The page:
Review by: Jed Distler
Artistic Quality: 10
Sound Quality: 10
A good number of pianists have been taking up works of Tudor virginal composers like William Byrd and John Bull on the modern concert grand. Yet only a handful have truly internalized the music to Kit Armstrong’s remarkable degree, as he proves time and again throughout his first recording for Deutsche Grammophon.
In contrast to the x-ray clarity that Glenn Gould brilliantly brought to Byrd, Armstrong makes full yet discerning use of the piano’s dynamic and coloristic resources. For example, he takes Byrd’s Sellinger’s Round at a galloping, lilting clip that’s nearly twice the tempo of Gould’s drier, more uniformly articulated rendition, imparting more dynamism and drama along the way. Each of the variations in Byrd’s Walsingham conveys a distinctive character that makes most harpsichord performances sound generalized by comparison.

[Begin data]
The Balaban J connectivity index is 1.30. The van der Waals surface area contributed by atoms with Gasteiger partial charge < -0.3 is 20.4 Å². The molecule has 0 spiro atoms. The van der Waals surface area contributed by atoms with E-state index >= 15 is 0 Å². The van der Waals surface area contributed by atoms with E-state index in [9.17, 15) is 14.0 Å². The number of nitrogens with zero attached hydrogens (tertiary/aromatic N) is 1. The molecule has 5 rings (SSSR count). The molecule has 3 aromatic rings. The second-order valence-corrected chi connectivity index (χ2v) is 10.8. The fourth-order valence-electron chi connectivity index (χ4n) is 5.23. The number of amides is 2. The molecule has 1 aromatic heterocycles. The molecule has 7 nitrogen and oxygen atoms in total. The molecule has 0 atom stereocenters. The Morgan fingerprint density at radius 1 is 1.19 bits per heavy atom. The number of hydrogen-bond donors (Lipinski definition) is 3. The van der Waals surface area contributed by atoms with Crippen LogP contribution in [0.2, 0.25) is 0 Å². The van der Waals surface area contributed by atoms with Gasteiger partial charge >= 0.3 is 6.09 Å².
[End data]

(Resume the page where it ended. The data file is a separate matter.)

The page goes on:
Armstrong begins Bull’s Fantasia on a Fugue of Sweelinck in muted, caressing tones, and gradually opens up his sonority and hardens his attack as the music builds. Some listeners may prefer the breadth and harmonic intensity of Alan Feinberg’s Steinway & Sons recording, yet Armstrong’s more pronounced timbral and textural contrasts may win the day. In Byrd’s “Ut, mi, re” Fantasia, Armstrong’s linear control and total independence between the hands sounds as if there are two different pianists playing two different instruments. Indeed, each selection amounts to a revelation. An audacious and auspicious label debut if there ever was one, enhanced by Armstrong’s intelligent booklet notes and DG’s warm, full-bodied sonics.
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Recording Details:Album Title: The Visionaries of Piano Music
Reference Recording: This one
- Kit Armstrong (piano)
- Deutsche Grammophon - 4860583